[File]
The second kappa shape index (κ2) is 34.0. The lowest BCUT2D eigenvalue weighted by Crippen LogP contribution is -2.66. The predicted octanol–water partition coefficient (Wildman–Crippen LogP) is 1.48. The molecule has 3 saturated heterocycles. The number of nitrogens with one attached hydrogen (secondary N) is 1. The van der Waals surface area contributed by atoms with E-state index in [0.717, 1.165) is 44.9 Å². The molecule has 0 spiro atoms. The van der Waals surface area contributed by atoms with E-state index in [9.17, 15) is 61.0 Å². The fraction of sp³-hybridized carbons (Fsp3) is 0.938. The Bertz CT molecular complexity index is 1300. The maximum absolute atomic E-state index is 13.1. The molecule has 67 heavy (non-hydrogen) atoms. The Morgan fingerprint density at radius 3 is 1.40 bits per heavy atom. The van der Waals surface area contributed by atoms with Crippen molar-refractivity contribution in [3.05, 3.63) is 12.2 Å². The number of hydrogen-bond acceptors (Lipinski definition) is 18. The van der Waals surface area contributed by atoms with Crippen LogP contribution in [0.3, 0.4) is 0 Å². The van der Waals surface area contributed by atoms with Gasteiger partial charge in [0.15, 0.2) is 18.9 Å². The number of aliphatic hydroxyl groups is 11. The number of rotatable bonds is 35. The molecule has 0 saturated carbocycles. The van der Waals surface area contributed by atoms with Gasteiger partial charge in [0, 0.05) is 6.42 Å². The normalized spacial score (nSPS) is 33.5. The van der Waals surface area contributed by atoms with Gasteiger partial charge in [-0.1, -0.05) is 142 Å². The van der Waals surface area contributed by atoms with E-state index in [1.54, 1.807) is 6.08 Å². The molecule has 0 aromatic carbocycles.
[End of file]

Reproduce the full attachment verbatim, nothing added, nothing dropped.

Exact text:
The second kappa shape index (κ2) is 34.0. The lowest BCUT2D eigenvalue weighted by Crippen LogP contribution is -2.66. The predicted octanol–water partition coefficient (Wildman–Crippen LogP) is 1.48. The molecule has 3 saturated heterocycles. The number of nitrogens with one attached hydrogen (secondary N) is 1. The van der Waals surface area contributed by atoms with E-state index in [0.717, 1.165) is 44.9 Å². The molecule has 0 spiro atoms. The van der Waals surface area contributed by atoms with E-state index in [9.17, 15) is 61.0 Å². The fraction of sp³-hybridized carbons (Fsp3) is 0.938. The Bertz CT molecular complexity index is 1300. The maximum absolute atomic E-state index is 13.1. The molecule has 67 heavy (non-hydrogen) atoms. The Morgan fingerprint density at radius 3 is 1.40 bits per heavy atom. The van der Waals surface area contributed by atoms with Crippen molar-refractivity contribution in [3.05, 3.63) is 12.2 Å². The number of hydrogen-bond acceptors (Lipinski definition) is 18. The van der Waals surface area contributed by atoms with Crippen LogP contribution in [0.3, 0.4) is 0 Å². The van der Waals surface area contributed by atoms with Gasteiger partial charge in [0.15, 0.2) is 18.9 Å². The number of aliphatic hydroxyl groups is 11. The number of rotatable bonds is 35. The molecule has 0 saturated carbocycles. The van der Waals surface area contributed by atoms with Gasteiger partial charge in [0, 0.05) is 6.42 Å². The normalized spacial score (nSPS) is 33.5. The van der Waals surface area contributed by atoms with Gasteiger partial charge in [-0.1, -0.05) is 142 Å². The van der Waals surface area contributed by atoms with E-state index in [1.54, 1.807) is 6.08 Å². The molecule has 0 aromatic carbocycles.